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Journal of the Illinois State Historical Society

Fall 2019, Vol. 112, No. 3

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Our Fall 2019 issue brings together culture and commerce, in three distinctive contexts. In “Florenz Ziegfield and the Creation of a Cosmopolitan Chicago,” Susan E. Hirsch explores the rise of high culture–classical music, opera, theater, the fine arts–and its corresponding ethic of cosmopolitanism through the work of the German immigrant, Florenz Ziegfield. The talented classical pianist was one of Chicago’s busiest cultural entrepreneurs during the Gilded Age. Moreover, the city’s well-to-do took genuine pride in the cosmopolitanism that defined Ziegfield’s approach to music and culture. Ziegfield’s outlook, embracing diverse European artistic forms and traditions, fell short of the multiracial pluralism that can be said to define cosmopolitanism today. Nevertheless, Ziegfield’s story is one that blends commercial success with the emerging ethic of ethnic tolerance and cultural diversity that elite Chicagoans came to associate with their city. His legacy includes the Chicago Musical College, the first accredited conservatory in the West, and now part of the Chicago College of Performing Arts at Roosevelt University, and of course, his son, Flo Ziegfield, the famous creator of the Ziegfield Follies. Indeed, the father-son duo show how entrepreneurs of both high culture and popular culture–or what today is known as show business–used commercial mechanisms to cultivate appreciation for the arts, be they lowbrow or highbrow, and in so doing make profound changes to America’s cultural landscape. Even in the face of reaction–such as the campaign for 100% Americanism during World War I and after–and despite ongoing ethnic and racial tensions, Chicago’s cosmopolitan institutions and traditions, forged by men like Ziegfield, remained a permanent fixture in the life and culture of the city.

The commercial opportunities presented by the variety of forms of popular entertainment in Chicago attracted figures less noble than the Ziegfields. In “When Chicago Went to the Dogs: Al Capone and Greyhound Racing in the Windy City, 1927-1933,” Steven A. Riess traces the fascinating history of Chicagoland dog racing and its deep connections to the city’s crime syndicates. Everyone knows Al Capone and other Chicago gangsters made a fortune in the Prohibition era through illegal bootlegging. Gangland Chicago’s connections to popular spectator sports of the era, such as boxing and horseracing, are also well documented. Far less known is Capone’s involvement in greyhound racing. Attracted to the large sums of money generated by this working-class betting sport, Capone and others in Chicago’s underworld immediately saw the financial benefit of operating greyhound race tracks. They could launder ill-gotten money through this semi-legal enterprise; they could reap betting windfalls through “the fix;” and they could enjoy the prestige and popularity associated with delivering entertainment to the city’s working class, essential to their influence over Chicagoland politicians and law enforcement officials. In the end, as Riess tells it, the race track operators lost their own bet–they failed to get approval for on-track gambling, and their political connections were of little help in keeping their tracks open permanently. The biggest loser, Riess says, was none other than Al Capone, whose indictment and conviction for tax evasion was based in part on the money he made in greyhound racing.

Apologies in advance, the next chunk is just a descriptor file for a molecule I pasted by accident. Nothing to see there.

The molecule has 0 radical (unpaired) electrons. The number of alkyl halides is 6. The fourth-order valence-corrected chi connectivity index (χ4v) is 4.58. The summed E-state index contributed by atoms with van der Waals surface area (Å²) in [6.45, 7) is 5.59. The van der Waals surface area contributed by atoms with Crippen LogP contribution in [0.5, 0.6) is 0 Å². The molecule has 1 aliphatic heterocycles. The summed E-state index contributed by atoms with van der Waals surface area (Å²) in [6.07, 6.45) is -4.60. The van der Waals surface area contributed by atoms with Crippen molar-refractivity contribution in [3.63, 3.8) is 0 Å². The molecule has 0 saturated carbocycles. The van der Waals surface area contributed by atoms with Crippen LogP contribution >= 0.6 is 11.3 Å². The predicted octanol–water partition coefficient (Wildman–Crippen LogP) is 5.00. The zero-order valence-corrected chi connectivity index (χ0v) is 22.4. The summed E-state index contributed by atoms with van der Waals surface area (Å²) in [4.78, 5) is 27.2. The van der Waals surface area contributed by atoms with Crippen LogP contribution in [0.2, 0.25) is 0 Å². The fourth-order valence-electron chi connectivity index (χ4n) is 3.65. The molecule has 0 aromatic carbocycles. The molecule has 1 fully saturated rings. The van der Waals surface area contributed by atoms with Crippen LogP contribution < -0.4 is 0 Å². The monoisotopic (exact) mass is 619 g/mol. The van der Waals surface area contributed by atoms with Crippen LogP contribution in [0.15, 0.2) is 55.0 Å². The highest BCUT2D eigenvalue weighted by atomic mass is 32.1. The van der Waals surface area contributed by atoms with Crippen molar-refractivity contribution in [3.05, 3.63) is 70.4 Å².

Our final article traces the trajectory of racial attitudes and policies in an affluent Chicago suburb. In “Race, Town, and Gown: A White Christian College and a White Suburb Address Race,” Brian J. Miller and David B. Malone summarize the evolution of Wh

Volume 112 Number 2 Summer 2019

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Our summer issue presents three essays on topics that have not received much scholarly attention. In "The African American Community in Brushy Fork, Illinois, 1818-1861," co-authors Charles Foy and Michael Bradley examine the origins and history of a small and isolated free black settlement in northern Coles County. There is a paucity of scholarship on rural free black communities before the Civil War. Digging deep into census data and the relatively sparse documentary record on Brushy Fork in the antebellum era, Foy and Bradley reconstruct life in this remote prairie settlement. Due to Illinois's discriminatory black codes, and the ever-present danger of being pursued, caught, and taken South into slavery, the people of this community lived precarious lives. However, family and kinship networks, along with Brushy Fork's remoteness, enabled its people to create and maintain a fragile autonomy, at least partially free from white control, on the east central Illinois prairie. 

Just as scholarship on antebellum African Americans is heavily biased toward urban areas, so too the study of institutions designed to address poverty in the nineteenth century. In "Life on the Morgan County, Illinois Poor Farm: Christian Benevolence in Early Social Services," Joe Squillace focuses on the history and treatment of the poor in a rural, west central Illinois setting. To be sure, normative ideas of Christian benevolence undergirded the efforts to build institutions that could serve the poor in Morgan County. Jacksonville, the county seat and location for the county poorhouse, was also home to several state institutions that served what many at the time considered the deserving poor. Sometimes this outlook led to efforts to control the lives and movements of the marginalized, so-called undeserving population, as some scholars of nineteenth century poor releif have argued. Squillace's fascinating research uncovers the many ways in which the poorhouse served as a safety net of last resort , where the poor and afflicted, of whatever background or circumstance, turned to for help and from which they received relatively enlightened care by standards of that day. For this reason, Squillace suggests, the Morgan County poorhouse "was a predecessor institution to later developments in institutional care" and later social welfare. 

Finally, in "Annabel Carey-Prescott: African American Educator and Chicago Leader," John S. Burger traces the history of this neglected pioneer in human relations education. Born to an affluent black family, Carey-Prescott excelled in a career that spanned four decades, as both a teacher and administrator in Chicago public schools. Burger documents how her idea to introduce human relations concepts into the classroom was first inspired by her travels to Europe, then later sharpened as she pursued Ph.D. work in education back in America. Of course, Carey-Prescott's innovative curriculum didn't solve Chicago's racial problems. But such a conclusion underestimates the value of Carey-Prescott's work and contribution to Chicago's black community, including its poorest members, from the 1920s to the 1950s.